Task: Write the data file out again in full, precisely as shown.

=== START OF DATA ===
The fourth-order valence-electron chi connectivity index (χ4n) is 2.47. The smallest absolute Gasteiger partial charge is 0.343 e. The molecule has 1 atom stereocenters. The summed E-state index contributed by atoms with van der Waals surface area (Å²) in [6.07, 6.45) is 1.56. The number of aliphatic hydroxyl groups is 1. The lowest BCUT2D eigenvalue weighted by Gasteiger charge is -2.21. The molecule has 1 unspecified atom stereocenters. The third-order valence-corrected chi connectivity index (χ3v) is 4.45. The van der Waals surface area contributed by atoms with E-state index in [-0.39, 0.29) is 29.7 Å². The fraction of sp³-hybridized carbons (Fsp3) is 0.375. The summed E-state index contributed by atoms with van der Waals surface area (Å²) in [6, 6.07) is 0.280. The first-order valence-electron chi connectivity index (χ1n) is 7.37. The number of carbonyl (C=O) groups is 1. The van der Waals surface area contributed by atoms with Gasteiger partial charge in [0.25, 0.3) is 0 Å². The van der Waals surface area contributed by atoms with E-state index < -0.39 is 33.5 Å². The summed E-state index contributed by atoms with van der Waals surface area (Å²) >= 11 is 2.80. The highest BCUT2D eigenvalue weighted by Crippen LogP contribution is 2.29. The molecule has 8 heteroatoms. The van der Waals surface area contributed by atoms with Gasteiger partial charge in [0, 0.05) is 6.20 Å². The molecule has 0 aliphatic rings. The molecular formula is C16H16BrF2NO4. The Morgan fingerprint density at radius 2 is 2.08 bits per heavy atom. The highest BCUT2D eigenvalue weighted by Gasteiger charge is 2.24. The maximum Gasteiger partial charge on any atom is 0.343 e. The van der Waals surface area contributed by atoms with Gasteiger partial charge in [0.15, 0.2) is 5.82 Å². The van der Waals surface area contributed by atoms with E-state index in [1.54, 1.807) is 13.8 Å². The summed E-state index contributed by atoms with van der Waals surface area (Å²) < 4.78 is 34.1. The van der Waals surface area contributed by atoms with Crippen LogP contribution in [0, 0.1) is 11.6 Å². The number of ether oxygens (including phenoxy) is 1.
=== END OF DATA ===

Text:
The fourth-order valence-electron chi connectivity index (χ4n) is 2.47. The smallest absolute Gasteiger partial charge is 0.343 e. The molecule has 1 atom stereocenters. The summed E-state index contributed by atoms with van der Waals surface area (Å²) in [6.07, 6.45) is 1.56. The number of aliphatic hydroxyl groups is 1. The lowest BCUT2D eigenvalue weighted by Gasteiger charge is -2.21. The molecule has 1 unspecified atom stereocenters. The third-order valence-corrected chi connectivity index (χ3v) is 4.45. The van der Waals surface area contributed by atoms with E-state index in [-0.39, 0.29) is 29.7 Å². The fraction of sp³-hybridized carbons (Fsp3) is 0.375. The summed E-state index contributed by atoms with van der Waals surface area (Å²) in [6, 6.07) is 0.280. The first-order valence-electron chi connectivity index (χ1n) is 7.37. The number of carbonyl (C=O) groups is 1. The van der Waals surface area contributed by atoms with Gasteiger partial charge in [0.25, 0.3) is 0 Å². The van der Waals surface area contributed by atoms with E-state index < -0.39 is 33.5 Å². The summed E-state index contributed by atoms with van der Waals surface area (Å²) >= 11 is 2.80. The highest BCUT2D eigenvalue weighted by Crippen LogP contribution is 2.29. The molecule has 8 heteroatoms. The van der Waals surface area contributed by atoms with Gasteiger partial charge in [0, 0.05) is 6.20 Å². The molecule has 0 aliphatic rings. The molecular formula is C16H16BrF2NO4. The Morgan fingerprint density at radius 2 is 2.08 bits per heavy atom. The highest BCUT2D eigenvalue weighted by Gasteiger charge is 2.24. The maximum Gasteiger partial charge on any atom is 0.343 e. The van der Waals surface area contributed by atoms with Gasteiger partial charge in [0.15, 0.2) is 5.82 Å². The van der Waals surface area contributed by atoms with E-state index in [1.54, 1.807) is 13.8 Å². The summed E-state index contributed by atoms with van der Waals surface area (Å²) < 4.78 is 34.1. The van der Waals surface area contributed by atoms with Crippen LogP contribution in [0, 0.1) is 11.6 Å². The number of ether oxygens (including phenoxy) is 1.